-2Lumifer5yMaybe my standards are skewed, but nobody called anyone a fucking moron or expressed a desire to see him die in a fire.
0OrphanWilde5yIf it's left to a random person to say something, what they say might just fall short of the idealized version of the discussion you never actually started. And he's been selling here for a year and a half. And if you're also Villiam_Bur, you've been here since his beginning, when you chewed somebody out and deleted their account for (I assume, since the comment is deleted, but the context suggests it) accusing him of buying upvotes off some site. I'll dryly observe that some priors really should have been updated based on that very uncommon accusation.
3Viliam5yWhat you described feels kinda familiar, but my memory refuses to bring more details now. Sorry. So, as you already know, I opened the discussion explicitly. (Yes, I am Viliam Bur. Recently I decided to be a bit more careful about using my name online; no big security, just a little trivial inconvenience. The date of changing the username is more or less the date when I de facto stopped being a moderator.)
8Ella5yI'm quite disheartened by your response. I really don't know your issues about me. The article from Intentional Insights are quite helpful to improve rational thinking. I do believe if we think rationally, we think logical and put our actions into logical manner. When we think and rationalize our every actions and set aside overwhelming emotions, I'm quite sure that we lead our life satisfactorily. I do not know your propositions that gave you an insight that I'm a narcissist in any way or a sociopath. What are your sylogism of your attacks. My point of view if we learned froma science-based research organization on how to improve thinking, chances are we think and act in a logical way. If we learn to think logical. We act logical. We know that are actions may affect other people and so the society. If the people in the world would think and act like this, I can see a better world without a narcisist, extremist, sociopath and people that speak, act and attack from all presumptions. I am Ella and I'm nothing against you and I'm a fan and a believer of the studies from a science based organization, Intentional Insights,
3Gleb_Tsipursky5yElla, sorry that my introduction of you to Less Wrong coincided with this burst of negativity against Intentional Insights and that you're caught in the backlash. Hope the actions of this one person don't cause you to disengage from Less Wrong altogether. There are many really smart people here with wise things to say!
0NancyLebovitz5yCould you give an example or two of how you're thinking more rationally and how your life is better as a result?
-7OrphanWilde5y
4Dagon5yI don't find it creepy, and it seems quite genuine to me. However, this is a not-uncommon complaint about thoughtful living and use of system 2 for topics that are typically chosen purely by system 1. To some, the ability to dispassionately consider possible futures is kind of freaky, bordering on alien. I'd like to be able to engage with the fear and negative reaction, but instead I tend to just dismiss it. Sorry.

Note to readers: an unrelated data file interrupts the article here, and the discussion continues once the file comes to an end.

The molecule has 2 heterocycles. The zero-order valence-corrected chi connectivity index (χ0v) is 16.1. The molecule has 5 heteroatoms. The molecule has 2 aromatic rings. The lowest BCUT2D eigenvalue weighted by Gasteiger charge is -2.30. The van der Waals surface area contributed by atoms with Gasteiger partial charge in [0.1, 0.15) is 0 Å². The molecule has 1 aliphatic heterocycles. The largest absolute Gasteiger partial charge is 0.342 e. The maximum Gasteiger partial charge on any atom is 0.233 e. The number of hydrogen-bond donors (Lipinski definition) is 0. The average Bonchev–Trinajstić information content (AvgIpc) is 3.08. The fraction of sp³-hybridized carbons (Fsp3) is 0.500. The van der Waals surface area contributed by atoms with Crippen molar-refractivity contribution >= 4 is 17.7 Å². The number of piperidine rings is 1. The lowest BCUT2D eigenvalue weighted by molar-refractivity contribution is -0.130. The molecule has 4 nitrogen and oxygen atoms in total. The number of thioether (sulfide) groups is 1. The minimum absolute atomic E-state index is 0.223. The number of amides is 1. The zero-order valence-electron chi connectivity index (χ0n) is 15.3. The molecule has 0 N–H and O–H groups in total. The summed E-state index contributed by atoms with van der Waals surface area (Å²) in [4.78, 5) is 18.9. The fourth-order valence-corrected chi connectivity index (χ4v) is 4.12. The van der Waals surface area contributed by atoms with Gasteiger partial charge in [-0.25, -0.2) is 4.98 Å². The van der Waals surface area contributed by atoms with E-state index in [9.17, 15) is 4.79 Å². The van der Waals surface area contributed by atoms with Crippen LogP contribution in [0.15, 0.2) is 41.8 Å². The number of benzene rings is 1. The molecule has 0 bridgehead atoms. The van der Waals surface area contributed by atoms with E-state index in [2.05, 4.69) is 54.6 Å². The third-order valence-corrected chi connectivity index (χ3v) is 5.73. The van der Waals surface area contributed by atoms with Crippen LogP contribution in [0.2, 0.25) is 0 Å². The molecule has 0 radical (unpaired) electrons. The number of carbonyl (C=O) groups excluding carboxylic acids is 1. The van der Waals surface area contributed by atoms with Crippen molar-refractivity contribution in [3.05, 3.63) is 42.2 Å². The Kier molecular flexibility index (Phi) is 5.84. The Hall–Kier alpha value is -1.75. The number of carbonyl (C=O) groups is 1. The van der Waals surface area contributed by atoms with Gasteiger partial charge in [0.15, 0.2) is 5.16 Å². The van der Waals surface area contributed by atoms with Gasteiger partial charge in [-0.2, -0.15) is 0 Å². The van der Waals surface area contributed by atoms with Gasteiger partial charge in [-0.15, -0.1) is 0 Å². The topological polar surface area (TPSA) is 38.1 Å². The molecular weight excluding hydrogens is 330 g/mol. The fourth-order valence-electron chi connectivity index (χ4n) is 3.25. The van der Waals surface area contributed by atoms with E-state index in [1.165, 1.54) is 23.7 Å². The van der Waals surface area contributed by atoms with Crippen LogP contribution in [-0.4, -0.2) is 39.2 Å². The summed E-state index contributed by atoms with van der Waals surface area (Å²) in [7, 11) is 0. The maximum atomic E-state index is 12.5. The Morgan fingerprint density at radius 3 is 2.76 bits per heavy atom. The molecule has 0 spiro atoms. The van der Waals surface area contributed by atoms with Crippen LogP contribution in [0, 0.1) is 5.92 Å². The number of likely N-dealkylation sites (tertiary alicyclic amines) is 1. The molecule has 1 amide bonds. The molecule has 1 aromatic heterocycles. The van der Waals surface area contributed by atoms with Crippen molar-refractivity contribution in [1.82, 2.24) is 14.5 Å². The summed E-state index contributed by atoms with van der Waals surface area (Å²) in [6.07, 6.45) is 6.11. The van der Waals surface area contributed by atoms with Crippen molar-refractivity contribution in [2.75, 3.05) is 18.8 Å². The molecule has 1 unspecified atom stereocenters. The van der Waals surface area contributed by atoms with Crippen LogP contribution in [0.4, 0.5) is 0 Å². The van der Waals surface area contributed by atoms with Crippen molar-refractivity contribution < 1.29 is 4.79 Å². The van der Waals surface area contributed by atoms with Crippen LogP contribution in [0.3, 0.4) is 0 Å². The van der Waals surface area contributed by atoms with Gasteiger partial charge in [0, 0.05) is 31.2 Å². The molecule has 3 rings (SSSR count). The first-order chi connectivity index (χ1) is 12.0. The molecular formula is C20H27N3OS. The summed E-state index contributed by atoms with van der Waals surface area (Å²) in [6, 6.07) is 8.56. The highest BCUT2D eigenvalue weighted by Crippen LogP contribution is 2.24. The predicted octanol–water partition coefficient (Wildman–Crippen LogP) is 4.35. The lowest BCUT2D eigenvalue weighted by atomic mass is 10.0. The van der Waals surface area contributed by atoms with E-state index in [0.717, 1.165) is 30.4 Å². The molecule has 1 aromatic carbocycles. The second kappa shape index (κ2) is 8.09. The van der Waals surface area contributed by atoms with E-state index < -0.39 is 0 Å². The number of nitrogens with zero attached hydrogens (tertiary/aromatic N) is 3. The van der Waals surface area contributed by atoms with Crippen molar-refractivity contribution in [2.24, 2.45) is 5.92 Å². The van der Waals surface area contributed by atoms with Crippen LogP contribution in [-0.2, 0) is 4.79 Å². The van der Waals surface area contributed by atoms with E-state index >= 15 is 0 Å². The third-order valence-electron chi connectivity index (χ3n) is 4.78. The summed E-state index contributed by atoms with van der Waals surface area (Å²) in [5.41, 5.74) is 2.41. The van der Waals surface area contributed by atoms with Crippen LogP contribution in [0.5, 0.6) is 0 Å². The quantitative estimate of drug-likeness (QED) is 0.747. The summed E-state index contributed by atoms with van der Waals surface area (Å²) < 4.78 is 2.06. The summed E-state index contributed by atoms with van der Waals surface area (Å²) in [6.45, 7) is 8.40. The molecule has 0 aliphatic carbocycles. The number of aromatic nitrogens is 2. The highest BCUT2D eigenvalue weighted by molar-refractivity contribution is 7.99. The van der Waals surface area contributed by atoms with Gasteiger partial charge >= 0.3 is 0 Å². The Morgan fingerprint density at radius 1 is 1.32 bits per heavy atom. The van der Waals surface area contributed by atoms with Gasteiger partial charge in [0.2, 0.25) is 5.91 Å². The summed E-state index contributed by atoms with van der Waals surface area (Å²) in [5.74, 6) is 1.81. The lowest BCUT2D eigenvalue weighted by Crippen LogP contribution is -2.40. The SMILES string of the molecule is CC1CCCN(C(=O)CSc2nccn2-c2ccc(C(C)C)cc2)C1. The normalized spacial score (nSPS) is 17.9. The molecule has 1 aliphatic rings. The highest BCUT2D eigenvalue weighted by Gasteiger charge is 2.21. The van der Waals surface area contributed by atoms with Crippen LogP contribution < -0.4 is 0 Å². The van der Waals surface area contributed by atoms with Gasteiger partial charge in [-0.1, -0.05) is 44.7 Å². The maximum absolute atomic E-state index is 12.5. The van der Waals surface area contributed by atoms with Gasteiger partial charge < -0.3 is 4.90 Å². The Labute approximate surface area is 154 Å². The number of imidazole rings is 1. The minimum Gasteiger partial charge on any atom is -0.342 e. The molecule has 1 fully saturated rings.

5OrphanWilde5yHe comes across as genuine? He comes across to me as somebody who is so obviously not genuine that I'm left wondering whether his lack of genuineness is genuine. Have you looked at Intentional Insight's About Us page?
4Dagon5yI wonder if we mean different things by "genuine". I find it quite easy to believe that his actual desires and his stated goals are the same, and I find him relatively transparent in his theories about how to other-optimize [http://lesswrong.com/lw/9v/beware_of_otheroptimizing/]. I'll gladly admit that it's not my thing, but that's different from thinking that it's evil or creepy.
3Gleb_Tsipursky5yI generally try to be consistent between my actual desires, my stated goals, and my actions, which exhibit my revealed preferences [http://lesswrong.com/lw/15c/would_your_real_preferences_please_stand_up/].
4Gleb_Tsipursky5yI'm sad you feel this way. As I stated below, the "About Us" page lists testimonials of people who benefited from Intentional Insights content, and experts who endorse the content. This is pretty standard for nonprofit websites. Do you complain about CFAR's testimonials [http://rationality.org/testimonials/] ?
6gjm5yJust to be clear: is InIn a nonprofit? ... Aha, this page [http://intentionalinsights.org/crowdfunding-campaign-find-your-purpose-using-science] on the website says it's a 501(c)(3) nonprofit. It might be worth making that more explicit somewhere easier to find, because one thing I thought on looking over the website was "huh, that's interesting: they seem to be trying hard to give the impression of being a nonprofit without actually saying in so many words that they are; I wonder why".
5Gleb_Tsipursky5yThanks for pointing that out. The curse of knowledge is such a powerful fallacy, and we fell prey to it. I had the website revised to insert mentions of InIn being a nonprofit on the front page, and on the About Us page. Here's the link [http://www.guidestar.org/organizations/47-1699064/intentional-insights.aspx] to our Guidestar profile for anyone interested.